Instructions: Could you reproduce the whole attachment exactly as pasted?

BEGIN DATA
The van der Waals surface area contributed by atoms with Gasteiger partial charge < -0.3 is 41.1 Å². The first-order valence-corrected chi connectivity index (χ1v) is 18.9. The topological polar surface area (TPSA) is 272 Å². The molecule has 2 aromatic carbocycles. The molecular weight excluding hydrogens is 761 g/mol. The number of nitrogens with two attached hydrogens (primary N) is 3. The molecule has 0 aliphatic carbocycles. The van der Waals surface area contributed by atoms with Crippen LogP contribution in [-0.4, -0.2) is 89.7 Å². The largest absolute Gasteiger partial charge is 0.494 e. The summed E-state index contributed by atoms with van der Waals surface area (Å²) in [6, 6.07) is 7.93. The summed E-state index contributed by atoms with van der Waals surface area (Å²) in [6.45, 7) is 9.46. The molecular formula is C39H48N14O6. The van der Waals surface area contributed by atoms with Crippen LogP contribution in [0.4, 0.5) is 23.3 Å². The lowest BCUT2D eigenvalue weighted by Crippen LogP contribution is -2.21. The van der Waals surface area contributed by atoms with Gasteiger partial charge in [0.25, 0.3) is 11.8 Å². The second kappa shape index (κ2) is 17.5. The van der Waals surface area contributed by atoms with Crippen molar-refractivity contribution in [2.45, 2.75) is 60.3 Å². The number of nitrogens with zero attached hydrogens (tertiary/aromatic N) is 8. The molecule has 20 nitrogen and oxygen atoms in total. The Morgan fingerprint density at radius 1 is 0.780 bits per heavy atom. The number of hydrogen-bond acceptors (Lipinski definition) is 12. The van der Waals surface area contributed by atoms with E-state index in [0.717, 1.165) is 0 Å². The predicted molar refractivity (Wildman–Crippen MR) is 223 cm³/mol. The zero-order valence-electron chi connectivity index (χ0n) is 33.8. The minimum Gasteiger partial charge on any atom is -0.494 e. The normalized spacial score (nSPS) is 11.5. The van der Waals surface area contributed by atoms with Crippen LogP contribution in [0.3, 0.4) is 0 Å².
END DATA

The van der Waals surface area contributed by atoms with Gasteiger partial charge < -0.3 is 41.1 Å². The first-order valence-corrected chi connectivity index (χ1v) is 18.9. The topological polar surface area (TPSA) is 272 Å². The molecule has 2 aromatic carbocycles. The molecular weight excluding hydrogens is 761 g/mol. The number of nitrogens with two attached hydrogens (primary N) is 3. The molecule has 0 aliphatic carbocycles. The van der Waals surface area contributed by atoms with Crippen LogP contribution in [-0.4, -0.2) is 89.7 Å². The largest absolute Gasteiger partial charge is 0.494 e. The summed E-state index contributed by atoms with van der Waals surface area (Å²) in [6, 6.07) is 7.93. The summed E-state index contributed by atoms with van der Waals surface area (Å²) in [6.45, 7) is 9.46. The molecular formula is C39H48N14O6. The van der Waals surface area contributed by atoms with Crippen LogP contribution in [0.4, 0.5) is 23.3 Å². The lowest BCUT2D eigenvalue weighted by Crippen LogP contribution is -2.21. The van der Waals surface area contributed by atoms with Gasteiger partial charge in [0.25, 0.3) is 11.8 Å². The second kappa shape index (κ2) is 17.5. The van der Waals surface area contributed by atoms with Crippen molar-refractivity contribution in [2.45, 2.75) is 60.3 Å². The number of nitrogens with zero attached hydrogens (tertiary/aromatic N) is 8. The molecule has 20 nitrogen and oxygen atoms in total. The Morgan fingerprint density at radius 1 is 0.780 bits per heavy atom. The number of hydrogen-bond acceptors (Lipinski definition) is 12. The van der Waals surface area contributed by atoms with E-state index in [0.717, 1.165) is 0 Å². The predicted molar refractivity (Wildman–Crippen MR) is 223 cm³/mol. The zero-order valence-electron chi connectivity index (χ0n) is 33.8. The minimum Gasteiger partial charge on any atom is -0.494 e. The normalized spacial score (nSPS) is 11.5. The van der Waals surface area contributed by atoms with Crippen LogP contribution in [0.3, 0.4) is 0 Å².